​ A rare Naval General Service Medal 1793-1840, 1 Clasp: Gaieta 24 July 1815, awarded to Quarter-Gunner Thomas Newman, Royal Navy, who having impressed and seen extensive service in Home Waters and the Mediterranean aboard the 38 gun frigate H.M.S Resistance from 1805 to 1814, and then escorted convoys aboard the frigate Venus during 1814, was aboard the 74 gun H.M.S Berwick and present in the attack and reduction of Gaieta on the Italian coast in the Kingdom of Naples, which loyal to Napoleon’s cause, had held out against the allies for some

Price: £3,200


Product ID: CMA/22585
Condition: some contact wear, slight bruising on rim and face, lightly polished, overall Very Fine.
Availability: IN STOCK
Description:

A rare Naval General Service Medal 1793-1840, 1 Clasp: Gaieta 24 July 1815, awarded to Quarter-Gunner Thomas Newman, Royal Navy, who having impressed and seen extensive service in Home Waters and the Mediterranean aboard the 38 gun frigate H.M.S Resistance from 1805 to 1814, and then escorted convoys aboard the frigate Venus during 1814, was aboard the 74 gun H.M.S Berwick and present in the attack and reduction of Gaieta on the Italian coast in the Kingdom of Naples, which loyal to Napoleon’s cause, had held out against the allies for some time after the French defeat at Waterloo, and was finally reduced in August 1815.   

Naval General Service Medal 1793-1840, 1 Clasp: Gaieta 24 July 1815; (THOMAS NEWMAN.)

Condition: some contact wear, slight bruising on rim and face, lightly polished, overall Very Fine.

Provenance: Spink February 1975 and Glendinning’s Auction March 1988.

Thomas Newman was born in Brighton, Sussex, and having been impressed, was taken aboard the newly launched 38 gun frigate H.M.S Resistance on 21st October 1805 as a Landsman. Newman then remained continuously employed aboard her till 1814.

On 27th December 1807 Resistance captured the French privateer ‘Aigle’ whilst serving on the Home Station. On 1st April 1808 Newman was rated as an Ordinary Seaman, and by 1811 was in the Mediterranean with Resistance, being off Leghorn in June 1811, and off Sardinia in August 1812. On 5th September 1813 Resistance was part of a squadron involved in operations in and off the port of D'Anzo.
On 8th February 1814 Newman transferred as an Ordinary Seaman to the 36 gun frigate H.M.S Venus, having joined the vessel on her return from the West Indies. During 1814 Venus was employed escorting convoys from the Baltic, and on 1st April 1814 Newman was promoted to the Petty Officer rank of Quarter-Gunner, whose duty it was to assist the gunner of the ship in keeping the guns and their carriages in proper order, scaling the barrels when necessary, filling the cartridges with powder, etc. There was one Quarter-Gunner aboard ship for every four guns.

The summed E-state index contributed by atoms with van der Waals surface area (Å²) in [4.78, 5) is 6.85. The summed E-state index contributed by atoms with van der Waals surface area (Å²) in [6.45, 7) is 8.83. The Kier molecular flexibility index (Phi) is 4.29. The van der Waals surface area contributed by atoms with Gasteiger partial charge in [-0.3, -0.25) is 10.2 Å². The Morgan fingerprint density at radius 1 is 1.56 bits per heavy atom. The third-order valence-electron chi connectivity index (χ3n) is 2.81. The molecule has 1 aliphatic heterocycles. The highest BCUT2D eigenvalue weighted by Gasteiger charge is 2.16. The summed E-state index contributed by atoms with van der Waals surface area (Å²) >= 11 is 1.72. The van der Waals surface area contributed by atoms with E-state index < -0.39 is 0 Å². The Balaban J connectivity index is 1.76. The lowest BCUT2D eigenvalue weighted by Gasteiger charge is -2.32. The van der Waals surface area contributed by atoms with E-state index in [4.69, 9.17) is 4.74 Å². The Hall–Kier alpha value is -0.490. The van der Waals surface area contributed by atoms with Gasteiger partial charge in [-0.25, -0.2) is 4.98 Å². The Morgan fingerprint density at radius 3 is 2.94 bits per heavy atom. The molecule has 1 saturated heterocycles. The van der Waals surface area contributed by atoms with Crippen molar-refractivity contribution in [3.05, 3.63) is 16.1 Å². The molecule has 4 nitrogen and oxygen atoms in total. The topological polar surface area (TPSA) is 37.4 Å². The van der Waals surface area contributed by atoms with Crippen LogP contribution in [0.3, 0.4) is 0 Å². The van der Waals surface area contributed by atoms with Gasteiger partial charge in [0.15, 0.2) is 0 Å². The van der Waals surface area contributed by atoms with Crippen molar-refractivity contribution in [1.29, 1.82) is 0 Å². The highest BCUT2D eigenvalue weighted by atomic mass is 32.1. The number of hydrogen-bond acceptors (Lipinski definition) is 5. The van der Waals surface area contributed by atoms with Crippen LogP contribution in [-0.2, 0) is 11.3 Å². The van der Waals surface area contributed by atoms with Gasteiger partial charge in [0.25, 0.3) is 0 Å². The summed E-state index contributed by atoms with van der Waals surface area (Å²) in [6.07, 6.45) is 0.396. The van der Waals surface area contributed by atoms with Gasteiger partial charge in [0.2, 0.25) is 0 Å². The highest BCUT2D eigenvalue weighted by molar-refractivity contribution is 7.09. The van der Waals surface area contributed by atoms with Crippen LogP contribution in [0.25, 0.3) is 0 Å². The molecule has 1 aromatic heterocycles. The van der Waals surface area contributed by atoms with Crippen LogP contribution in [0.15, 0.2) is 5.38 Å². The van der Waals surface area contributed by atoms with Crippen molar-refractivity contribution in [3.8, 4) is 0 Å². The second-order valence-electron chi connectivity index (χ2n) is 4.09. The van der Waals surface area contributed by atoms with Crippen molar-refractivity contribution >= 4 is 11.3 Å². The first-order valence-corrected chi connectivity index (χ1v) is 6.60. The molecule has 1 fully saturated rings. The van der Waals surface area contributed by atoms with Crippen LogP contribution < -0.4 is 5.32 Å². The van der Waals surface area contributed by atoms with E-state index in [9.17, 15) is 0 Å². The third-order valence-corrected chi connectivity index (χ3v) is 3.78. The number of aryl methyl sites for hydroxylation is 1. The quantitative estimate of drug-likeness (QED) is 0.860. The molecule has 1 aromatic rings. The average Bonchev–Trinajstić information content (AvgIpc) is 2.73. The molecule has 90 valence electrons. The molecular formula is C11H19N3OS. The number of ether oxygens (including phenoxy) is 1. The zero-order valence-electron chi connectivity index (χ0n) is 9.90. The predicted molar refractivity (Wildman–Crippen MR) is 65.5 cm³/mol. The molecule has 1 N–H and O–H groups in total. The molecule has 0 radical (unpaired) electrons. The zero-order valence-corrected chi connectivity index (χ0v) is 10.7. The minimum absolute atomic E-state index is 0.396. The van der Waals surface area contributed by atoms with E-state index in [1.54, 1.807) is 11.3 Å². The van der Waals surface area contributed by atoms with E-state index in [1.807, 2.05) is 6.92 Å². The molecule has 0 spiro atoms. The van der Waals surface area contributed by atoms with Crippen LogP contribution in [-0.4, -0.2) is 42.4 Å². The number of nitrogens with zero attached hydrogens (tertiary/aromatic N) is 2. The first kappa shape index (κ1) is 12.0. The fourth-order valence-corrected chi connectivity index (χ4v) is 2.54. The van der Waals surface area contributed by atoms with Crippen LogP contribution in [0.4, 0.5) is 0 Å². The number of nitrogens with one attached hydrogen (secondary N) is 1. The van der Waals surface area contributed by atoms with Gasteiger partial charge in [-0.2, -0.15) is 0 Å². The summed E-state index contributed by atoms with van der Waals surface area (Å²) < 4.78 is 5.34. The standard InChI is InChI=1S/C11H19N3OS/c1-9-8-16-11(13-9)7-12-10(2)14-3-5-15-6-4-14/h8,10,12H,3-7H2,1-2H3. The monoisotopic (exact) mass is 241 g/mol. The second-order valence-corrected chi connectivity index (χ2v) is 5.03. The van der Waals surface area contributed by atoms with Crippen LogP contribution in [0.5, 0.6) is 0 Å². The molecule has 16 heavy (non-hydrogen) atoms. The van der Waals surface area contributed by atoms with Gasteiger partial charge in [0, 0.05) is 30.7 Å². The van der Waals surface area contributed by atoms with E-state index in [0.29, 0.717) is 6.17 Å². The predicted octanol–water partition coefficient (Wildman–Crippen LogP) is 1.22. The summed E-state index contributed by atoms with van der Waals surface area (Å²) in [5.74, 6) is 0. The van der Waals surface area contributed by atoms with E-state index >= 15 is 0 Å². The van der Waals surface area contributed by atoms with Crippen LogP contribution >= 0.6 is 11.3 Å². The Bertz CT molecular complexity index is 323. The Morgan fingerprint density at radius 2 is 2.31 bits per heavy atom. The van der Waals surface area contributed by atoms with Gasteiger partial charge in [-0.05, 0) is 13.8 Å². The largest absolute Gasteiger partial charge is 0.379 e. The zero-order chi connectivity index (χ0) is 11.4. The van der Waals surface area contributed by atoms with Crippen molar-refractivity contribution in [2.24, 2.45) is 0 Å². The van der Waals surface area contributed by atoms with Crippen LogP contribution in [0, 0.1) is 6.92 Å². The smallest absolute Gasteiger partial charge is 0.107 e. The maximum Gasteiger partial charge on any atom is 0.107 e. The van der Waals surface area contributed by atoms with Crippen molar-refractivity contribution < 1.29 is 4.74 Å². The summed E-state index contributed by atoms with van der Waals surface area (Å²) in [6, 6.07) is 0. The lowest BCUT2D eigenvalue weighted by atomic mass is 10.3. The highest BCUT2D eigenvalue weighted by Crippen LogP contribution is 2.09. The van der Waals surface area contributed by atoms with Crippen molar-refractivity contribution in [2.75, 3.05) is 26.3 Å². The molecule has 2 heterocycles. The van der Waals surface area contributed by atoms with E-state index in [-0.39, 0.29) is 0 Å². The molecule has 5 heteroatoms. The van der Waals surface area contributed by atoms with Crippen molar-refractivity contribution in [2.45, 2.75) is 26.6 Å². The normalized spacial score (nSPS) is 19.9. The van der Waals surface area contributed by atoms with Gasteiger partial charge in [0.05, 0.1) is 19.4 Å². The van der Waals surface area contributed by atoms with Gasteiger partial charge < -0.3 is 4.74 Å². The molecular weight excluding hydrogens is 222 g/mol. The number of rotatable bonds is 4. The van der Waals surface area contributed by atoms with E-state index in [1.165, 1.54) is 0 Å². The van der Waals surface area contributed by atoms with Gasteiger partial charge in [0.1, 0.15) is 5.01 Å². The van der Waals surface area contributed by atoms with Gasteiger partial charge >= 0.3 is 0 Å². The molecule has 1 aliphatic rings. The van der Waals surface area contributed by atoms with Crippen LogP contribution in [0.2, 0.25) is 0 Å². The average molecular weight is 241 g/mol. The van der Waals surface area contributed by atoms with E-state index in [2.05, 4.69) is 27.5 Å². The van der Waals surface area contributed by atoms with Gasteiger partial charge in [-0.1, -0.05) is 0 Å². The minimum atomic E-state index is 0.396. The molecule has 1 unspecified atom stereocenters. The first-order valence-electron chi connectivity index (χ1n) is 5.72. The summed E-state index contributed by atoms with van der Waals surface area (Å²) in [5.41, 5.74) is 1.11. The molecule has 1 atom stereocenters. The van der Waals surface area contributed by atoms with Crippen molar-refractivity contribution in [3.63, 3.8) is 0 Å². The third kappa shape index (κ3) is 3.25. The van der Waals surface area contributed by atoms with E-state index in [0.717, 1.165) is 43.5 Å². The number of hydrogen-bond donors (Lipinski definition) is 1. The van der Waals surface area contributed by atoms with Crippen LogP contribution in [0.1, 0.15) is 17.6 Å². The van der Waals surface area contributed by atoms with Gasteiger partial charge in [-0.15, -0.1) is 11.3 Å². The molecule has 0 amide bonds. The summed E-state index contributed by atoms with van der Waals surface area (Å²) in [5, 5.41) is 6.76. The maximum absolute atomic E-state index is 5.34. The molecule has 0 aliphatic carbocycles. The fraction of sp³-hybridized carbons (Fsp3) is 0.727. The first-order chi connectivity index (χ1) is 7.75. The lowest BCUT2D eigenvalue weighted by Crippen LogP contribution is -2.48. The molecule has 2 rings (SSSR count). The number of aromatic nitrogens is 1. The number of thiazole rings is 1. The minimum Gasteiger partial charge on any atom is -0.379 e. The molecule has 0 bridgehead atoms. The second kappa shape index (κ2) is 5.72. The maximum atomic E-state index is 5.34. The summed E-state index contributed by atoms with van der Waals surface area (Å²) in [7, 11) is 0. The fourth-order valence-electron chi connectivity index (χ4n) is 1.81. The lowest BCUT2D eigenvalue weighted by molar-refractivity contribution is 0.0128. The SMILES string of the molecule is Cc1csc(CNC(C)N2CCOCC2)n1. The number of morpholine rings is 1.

Newman then transferred to the 74 gun H.M.S Berwick as an Able Seaman on 14th February 1815, and was once again rated as a Quarter-Gunner on 1st May 1815. Berwick was commanded by Captain Edward Brace, and in company with H.M.S Malta, on 24th July 1815 Berwick with Newman aboard, was present in the attack and reduction of Gaieta on the Italian coast in the Kingdom of Naples. Loyal to Napoleon’s cause, Gaieta held out against the allies for some time after the French defeat at Waterloo. An Austrian force invested the area by land and the Berwick and Malta blockaded the coast in the bay of the same name. After several bombardments from the British ships, the Governor of the town was informed by Captain Fahie of Napoleon’s surrender to Captain Maitland in H.M.S Bellerophon and the town was given up on 8th August 1815. Thomas Newman was one of 10 officers and 38 seamen from Berwick to claim the Naval General Service Medal 1793 to 1840 with clasp Gaieta 24 July 1815 when it was subsequently issued.
Newman was paid off from Berwick on 9th July 1816, and was subsequently a pensioner at Greenwich Hospital. In all there only 89 recipients of the Gaieta 24 July 1815 clasp, and Thomas Newman is a unique name on the entire medal roll. 


Share: